By Maureen Meehan
Pennsylvania added four new illnesses to its Medical Marijuana Program’s list of qualifying conditions on Monday, May 14, 2018. One is opioid-use disorder.
The inclusion of opioid addiction on its list of qualifying conditions, bringing it up to 21, makes the Keystone state the first in the country to accept addiction as an illness that can be treated with medical cannabis.
“We have expanded the number of serious medical conditions to include neurodegenerative diseases, terminal illness, dyskinetic and spastic movement disorders and opioid-use disorder,” Pennsylvania’s Secretary of Health, Dr. Rachel Levine, wrote Marijuana.com in an email.
Levine said that while medical cannabis won’t necessarily be the first or only substitute for other more established treatments in opioid recovery, marijuana may prove to be a viable option for some.
“We’re making medical marijuana available to patients if all other treatments fail, or if a physician recommends that it can used in conjunction with other traditional therapies,” Levine said.
Patrick Nightingale, an attorney and director of the Pittsburgh chapter of the National Organization for the Reform of Marijuana Laws (NORML), noted that Dr. Levine’s quick action will save lives.
“Dr. Levine chose not to subject the additional four medical conditions to a 90-day comment period,” he said.
The changes took effect Thursday, May 17, 2018.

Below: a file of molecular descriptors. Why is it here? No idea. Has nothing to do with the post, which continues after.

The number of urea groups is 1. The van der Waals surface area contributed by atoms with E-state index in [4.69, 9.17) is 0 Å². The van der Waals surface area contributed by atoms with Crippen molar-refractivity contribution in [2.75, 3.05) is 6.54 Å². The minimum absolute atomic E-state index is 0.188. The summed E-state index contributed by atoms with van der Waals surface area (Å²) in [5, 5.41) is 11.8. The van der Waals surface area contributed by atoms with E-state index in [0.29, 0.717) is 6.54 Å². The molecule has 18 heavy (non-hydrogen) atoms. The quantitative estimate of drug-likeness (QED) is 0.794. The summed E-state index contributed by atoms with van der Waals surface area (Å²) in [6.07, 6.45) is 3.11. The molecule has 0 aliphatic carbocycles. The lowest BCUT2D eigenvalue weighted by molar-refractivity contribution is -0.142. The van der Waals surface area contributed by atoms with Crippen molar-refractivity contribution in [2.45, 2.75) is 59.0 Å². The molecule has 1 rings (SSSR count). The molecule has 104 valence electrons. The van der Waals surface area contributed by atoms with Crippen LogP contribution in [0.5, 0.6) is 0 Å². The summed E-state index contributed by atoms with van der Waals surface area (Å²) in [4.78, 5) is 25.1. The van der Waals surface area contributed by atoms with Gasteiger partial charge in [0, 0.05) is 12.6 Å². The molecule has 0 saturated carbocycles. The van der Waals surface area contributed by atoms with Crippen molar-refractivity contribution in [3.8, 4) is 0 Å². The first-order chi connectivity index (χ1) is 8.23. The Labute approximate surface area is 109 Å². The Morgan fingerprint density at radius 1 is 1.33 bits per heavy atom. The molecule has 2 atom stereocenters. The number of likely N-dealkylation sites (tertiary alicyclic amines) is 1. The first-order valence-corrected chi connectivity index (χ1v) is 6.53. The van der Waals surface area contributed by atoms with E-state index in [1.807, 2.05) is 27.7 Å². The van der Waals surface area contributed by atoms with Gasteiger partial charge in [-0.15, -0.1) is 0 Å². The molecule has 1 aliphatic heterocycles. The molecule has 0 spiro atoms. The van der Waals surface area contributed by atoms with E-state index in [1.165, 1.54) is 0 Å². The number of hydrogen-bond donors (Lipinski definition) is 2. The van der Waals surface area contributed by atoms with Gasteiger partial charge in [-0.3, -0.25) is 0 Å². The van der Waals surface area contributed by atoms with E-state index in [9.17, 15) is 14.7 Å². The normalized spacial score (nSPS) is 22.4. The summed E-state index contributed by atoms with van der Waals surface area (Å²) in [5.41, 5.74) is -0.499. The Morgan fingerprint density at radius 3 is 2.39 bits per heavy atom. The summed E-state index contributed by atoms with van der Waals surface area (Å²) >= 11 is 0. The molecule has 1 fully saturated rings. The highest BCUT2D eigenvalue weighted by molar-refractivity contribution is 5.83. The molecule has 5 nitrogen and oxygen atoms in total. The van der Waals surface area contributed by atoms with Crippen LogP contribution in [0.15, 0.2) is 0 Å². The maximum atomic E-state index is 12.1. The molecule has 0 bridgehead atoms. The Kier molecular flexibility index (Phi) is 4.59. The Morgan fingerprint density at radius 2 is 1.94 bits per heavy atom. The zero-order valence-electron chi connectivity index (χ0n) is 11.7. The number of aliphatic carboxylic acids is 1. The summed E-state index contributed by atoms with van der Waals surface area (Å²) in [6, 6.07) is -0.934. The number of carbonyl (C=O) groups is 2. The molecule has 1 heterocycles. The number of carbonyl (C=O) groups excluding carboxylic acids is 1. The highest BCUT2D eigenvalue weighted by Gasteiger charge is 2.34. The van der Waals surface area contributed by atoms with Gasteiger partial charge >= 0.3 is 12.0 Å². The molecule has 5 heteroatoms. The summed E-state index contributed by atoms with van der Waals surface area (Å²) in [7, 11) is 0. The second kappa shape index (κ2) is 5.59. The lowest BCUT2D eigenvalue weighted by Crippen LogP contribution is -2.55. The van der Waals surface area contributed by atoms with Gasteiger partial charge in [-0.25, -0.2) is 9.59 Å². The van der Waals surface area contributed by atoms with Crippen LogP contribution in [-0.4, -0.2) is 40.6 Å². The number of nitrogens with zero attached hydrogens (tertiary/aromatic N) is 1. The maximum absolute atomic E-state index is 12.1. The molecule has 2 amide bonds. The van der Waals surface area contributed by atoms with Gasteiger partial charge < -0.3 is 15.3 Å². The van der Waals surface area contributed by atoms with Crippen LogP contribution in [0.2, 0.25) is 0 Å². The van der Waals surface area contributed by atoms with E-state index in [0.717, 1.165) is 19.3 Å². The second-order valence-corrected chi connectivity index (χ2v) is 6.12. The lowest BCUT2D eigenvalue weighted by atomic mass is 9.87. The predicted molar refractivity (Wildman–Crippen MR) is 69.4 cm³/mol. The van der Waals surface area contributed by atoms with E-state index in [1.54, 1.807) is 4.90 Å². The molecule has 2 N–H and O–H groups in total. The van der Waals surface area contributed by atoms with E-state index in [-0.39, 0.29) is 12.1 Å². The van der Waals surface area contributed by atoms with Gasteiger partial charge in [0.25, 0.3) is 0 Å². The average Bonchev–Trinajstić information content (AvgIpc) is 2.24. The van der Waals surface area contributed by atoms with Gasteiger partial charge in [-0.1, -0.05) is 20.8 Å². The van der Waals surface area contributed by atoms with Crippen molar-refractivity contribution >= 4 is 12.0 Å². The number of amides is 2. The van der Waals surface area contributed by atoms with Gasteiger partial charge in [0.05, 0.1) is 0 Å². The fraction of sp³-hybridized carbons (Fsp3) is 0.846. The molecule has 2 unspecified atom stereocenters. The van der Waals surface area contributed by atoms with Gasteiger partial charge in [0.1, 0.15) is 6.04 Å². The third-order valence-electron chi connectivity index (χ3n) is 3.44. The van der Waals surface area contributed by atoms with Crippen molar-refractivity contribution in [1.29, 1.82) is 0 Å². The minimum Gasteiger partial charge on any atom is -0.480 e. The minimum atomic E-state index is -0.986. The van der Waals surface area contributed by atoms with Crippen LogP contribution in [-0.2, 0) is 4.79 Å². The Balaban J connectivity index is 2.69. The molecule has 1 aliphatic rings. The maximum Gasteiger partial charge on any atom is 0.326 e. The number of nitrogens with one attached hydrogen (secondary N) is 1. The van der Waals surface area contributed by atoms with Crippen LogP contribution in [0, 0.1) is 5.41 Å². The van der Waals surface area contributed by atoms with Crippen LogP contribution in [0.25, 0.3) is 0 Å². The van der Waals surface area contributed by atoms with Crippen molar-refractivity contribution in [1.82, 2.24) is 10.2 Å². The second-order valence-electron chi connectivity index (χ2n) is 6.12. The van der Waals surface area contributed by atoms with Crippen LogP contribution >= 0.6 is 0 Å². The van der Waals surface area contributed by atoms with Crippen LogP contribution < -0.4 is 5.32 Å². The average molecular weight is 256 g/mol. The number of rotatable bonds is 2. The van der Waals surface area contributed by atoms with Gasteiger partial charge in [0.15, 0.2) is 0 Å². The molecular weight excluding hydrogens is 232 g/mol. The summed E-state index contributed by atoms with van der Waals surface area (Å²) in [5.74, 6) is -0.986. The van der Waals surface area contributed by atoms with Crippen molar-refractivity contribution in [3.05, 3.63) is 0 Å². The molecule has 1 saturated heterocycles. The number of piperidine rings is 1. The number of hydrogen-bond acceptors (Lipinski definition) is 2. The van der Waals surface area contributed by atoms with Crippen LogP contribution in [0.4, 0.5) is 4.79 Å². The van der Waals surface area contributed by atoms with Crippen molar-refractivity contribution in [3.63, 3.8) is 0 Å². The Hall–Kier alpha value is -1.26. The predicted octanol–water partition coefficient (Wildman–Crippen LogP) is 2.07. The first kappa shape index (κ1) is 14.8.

“No one expected it to happen with such speed, but this is all the better for patients who are suffering,” Nightingale told Marijuana.com. “Indeed, the real game-changer here is the decision to add opioid-use disorder to the list of qualifying conditions.”
According to 2016 data from the US Centers for Disease Control and Prevention (CDC), Pennsylvania was fourth among five US states with the highest rates of death due to opioid overdose.
Levine also pointed out that adding opioid-use disorder as an approved medical condition “enables research to be carried out on medical marijuana’s effectiveness in treatment opioid-use disorder because only approved conditions can be studied through our research program.”
As such, Democratic Gov. Tom Wolf announced that the Department of Health has approved eight Pennsylvania universities as Certified Academic Clinical Research Centers that will “help shape the future of treatment for patients who are in desperate need not just here, but across the country.”
Pennsylvania’s health department also approved the sale of cannabis in flower form in dispensaries. When the medical marijuana program began earlier this year, only more expensive cannabis oils were available.
“Allowing the use of flower is another important issue because of the lower price point,” said Nightingale. “Although the law prohibits smoking, patients are now free to vaporize cannabis flowers.”